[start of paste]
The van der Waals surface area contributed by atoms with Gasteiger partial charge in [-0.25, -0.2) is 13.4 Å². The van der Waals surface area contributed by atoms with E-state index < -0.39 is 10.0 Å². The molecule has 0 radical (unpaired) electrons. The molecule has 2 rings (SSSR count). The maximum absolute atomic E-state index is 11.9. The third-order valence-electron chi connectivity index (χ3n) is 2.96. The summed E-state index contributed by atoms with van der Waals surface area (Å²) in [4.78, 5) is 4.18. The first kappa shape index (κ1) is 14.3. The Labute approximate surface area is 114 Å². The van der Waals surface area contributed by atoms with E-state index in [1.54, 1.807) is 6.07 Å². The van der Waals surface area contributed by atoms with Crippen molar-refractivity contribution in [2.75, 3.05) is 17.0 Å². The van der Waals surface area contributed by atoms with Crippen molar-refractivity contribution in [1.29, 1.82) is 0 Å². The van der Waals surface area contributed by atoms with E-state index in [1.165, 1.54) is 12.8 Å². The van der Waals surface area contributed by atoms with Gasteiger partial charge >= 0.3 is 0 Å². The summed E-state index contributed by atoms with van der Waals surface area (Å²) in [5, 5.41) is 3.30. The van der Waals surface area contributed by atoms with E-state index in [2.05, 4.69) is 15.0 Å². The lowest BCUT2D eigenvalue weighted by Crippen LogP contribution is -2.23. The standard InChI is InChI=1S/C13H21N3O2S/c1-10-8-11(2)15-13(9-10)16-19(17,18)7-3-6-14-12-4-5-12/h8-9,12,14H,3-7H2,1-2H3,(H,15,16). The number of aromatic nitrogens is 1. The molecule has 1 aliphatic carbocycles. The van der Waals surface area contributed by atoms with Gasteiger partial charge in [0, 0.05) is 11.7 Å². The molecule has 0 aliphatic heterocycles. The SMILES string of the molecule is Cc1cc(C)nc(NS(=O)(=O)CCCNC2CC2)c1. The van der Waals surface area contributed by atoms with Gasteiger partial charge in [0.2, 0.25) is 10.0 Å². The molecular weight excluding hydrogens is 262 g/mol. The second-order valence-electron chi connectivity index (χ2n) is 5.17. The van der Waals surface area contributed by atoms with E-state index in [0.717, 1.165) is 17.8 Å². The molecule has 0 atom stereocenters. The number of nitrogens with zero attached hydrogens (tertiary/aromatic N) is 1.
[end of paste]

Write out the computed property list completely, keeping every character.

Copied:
The van der Waals surface area contributed by atoms with Gasteiger partial charge in [-0.25, -0.2) is 13.4 Å². The van der Waals surface area contributed by atoms with E-state index < -0.39 is 10.0 Å². The molecule has 0 radical (unpaired) electrons. The molecule has 2 rings (SSSR count). The maximum absolute atomic E-state index is 11.9. The third-order valence-electron chi connectivity index (χ3n) is 2.96. The summed E-state index contributed by atoms with van der Waals surface area (Å²) in [4.78, 5) is 4.18. The first kappa shape index (κ1) is 14.3. The Labute approximate surface area is 114 Å². The van der Waals surface area contributed by atoms with E-state index in [1.54, 1.807) is 6.07 Å². The van der Waals surface area contributed by atoms with Crippen molar-refractivity contribution in [2.75, 3.05) is 17.0 Å². The van der Waals surface area contributed by atoms with Crippen molar-refractivity contribution in [1.29, 1.82) is 0 Å². The van der Waals surface area contributed by atoms with E-state index in [1.165, 1.54) is 12.8 Å². The van der Waals surface area contributed by atoms with Gasteiger partial charge >= 0.3 is 0 Å². The summed E-state index contributed by atoms with van der Waals surface area (Å²) in [5, 5.41) is 3.30. The van der Waals surface area contributed by atoms with E-state index in [2.05, 4.69) is 15.0 Å². The lowest BCUT2D eigenvalue weighted by Crippen LogP contribution is -2.23. The standard InChI is InChI=1S/C13H21N3O2S/c1-10-8-11(2)15-13(9-10)16-19(17,18)7-3-6-14-12-4-5-12/h8-9,12,14H,3-7H2,1-2H3,(H,15,16). The number of aromatic nitrogens is 1. The molecule has 1 aliphatic carbocycles. The van der Waals surface area contributed by atoms with Gasteiger partial charge in [0, 0.05) is 11.7 Å². The molecule has 0 aliphatic heterocycles. The SMILES string of the molecule is Cc1cc(C)nc(NS(=O)(=O)CCCNC2CC2)c1. The van der Waals surface area contributed by atoms with Gasteiger partial charge in [0.2, 0.25) is 10.0 Å². The molecular weight excluding hydrogens is 262 g/mol. The second-order valence-electron chi connectivity index (χ2n) is 5.17. The van der Waals surface area contributed by atoms with E-state index in [0.717, 1.165) is 17.8 Å². The molecule has 0 atom stereocenters. The number of nitrogens with zero attached hydrogens (tertiary/aromatic N) is 1.